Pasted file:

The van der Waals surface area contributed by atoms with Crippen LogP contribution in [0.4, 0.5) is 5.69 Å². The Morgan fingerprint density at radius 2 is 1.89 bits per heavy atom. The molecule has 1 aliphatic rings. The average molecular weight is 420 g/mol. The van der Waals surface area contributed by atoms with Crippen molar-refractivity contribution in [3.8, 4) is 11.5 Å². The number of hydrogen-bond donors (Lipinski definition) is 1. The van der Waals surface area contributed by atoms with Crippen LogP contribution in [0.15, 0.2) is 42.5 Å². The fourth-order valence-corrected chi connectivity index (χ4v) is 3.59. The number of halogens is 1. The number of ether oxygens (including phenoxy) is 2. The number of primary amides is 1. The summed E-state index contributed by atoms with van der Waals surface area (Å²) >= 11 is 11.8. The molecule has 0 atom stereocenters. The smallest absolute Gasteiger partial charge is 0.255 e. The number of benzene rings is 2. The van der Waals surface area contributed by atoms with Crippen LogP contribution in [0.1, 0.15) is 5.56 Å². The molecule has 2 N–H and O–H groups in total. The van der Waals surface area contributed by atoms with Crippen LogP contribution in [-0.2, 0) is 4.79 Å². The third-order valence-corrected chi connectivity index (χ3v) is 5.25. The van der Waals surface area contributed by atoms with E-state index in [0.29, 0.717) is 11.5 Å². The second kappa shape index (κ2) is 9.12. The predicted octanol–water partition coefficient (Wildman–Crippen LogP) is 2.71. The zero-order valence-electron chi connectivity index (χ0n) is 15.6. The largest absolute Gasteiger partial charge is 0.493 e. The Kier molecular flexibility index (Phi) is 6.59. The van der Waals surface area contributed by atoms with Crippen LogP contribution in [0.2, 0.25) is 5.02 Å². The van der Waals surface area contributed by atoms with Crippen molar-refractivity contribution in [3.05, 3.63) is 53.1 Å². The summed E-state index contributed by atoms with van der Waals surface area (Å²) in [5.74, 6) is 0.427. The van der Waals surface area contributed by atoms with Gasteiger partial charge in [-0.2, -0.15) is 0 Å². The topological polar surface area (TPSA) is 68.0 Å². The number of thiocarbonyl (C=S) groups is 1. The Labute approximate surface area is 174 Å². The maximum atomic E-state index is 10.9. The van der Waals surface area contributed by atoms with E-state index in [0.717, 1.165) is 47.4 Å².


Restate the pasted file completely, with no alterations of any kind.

The van der Waals surface area contributed by atoms with Crippen LogP contribution in [0.4, 0.5) is 5.69 Å². The Morgan fingerprint density at radius 2 is 1.89 bits per heavy atom. The molecule has 1 aliphatic rings. The average molecular weight is 420 g/mol. The van der Waals surface area contributed by atoms with Crippen molar-refractivity contribution in [3.8, 4) is 11.5 Å². The number of hydrogen-bond donors (Lipinski definition) is 1. The van der Waals surface area contributed by atoms with Crippen LogP contribution in [0.15, 0.2) is 42.5 Å². The fourth-order valence-corrected chi connectivity index (χ4v) is 3.59. The number of halogens is 1. The number of ether oxygens (including phenoxy) is 2. The number of primary amides is 1. The summed E-state index contributed by atoms with van der Waals surface area (Å²) >= 11 is 11.8. The molecule has 0 atom stereocenters. The smallest absolute Gasteiger partial charge is 0.255 e. The number of benzene rings is 2. The van der Waals surface area contributed by atoms with Crippen LogP contribution in [0.1, 0.15) is 5.56 Å². The molecule has 2 N–H and O–H groups in total. The van der Waals surface area contributed by atoms with Crippen LogP contribution in [-0.2, 0) is 4.79 Å². The third-order valence-corrected chi connectivity index (χ3v) is 5.25. The van der Waals surface area contributed by atoms with E-state index in [0.29, 0.717) is 11.5 Å². The second kappa shape index (κ2) is 9.12. The predicted octanol–water partition coefficient (Wildman–Crippen LogP) is 2.71. The zero-order valence-electron chi connectivity index (χ0n) is 15.6. The largest absolute Gasteiger partial charge is 0.493 e. The Kier molecular flexibility index (Phi) is 6.59. The van der Waals surface area contributed by atoms with Crippen LogP contribution in [0.2, 0.25) is 5.02 Å². The van der Waals surface area contributed by atoms with Crippen molar-refractivity contribution in [3.05, 3.63) is 53.1 Å². The summed E-state index contributed by atoms with van der Waals surface area (Å²) in [5.74, 6) is 0.427. The van der Waals surface area contributed by atoms with Gasteiger partial charge in [-0.2, -0.15) is 0 Å². The topological polar surface area (TPSA) is 68.0 Å². The number of thiocarbonyl (C=S) groups is 1. The Labute approximate surface area is 174 Å². The maximum atomic E-state index is 10.9. The van der Waals surface area contributed by atoms with E-state index in [0.717, 1.165) is 47.4 Å².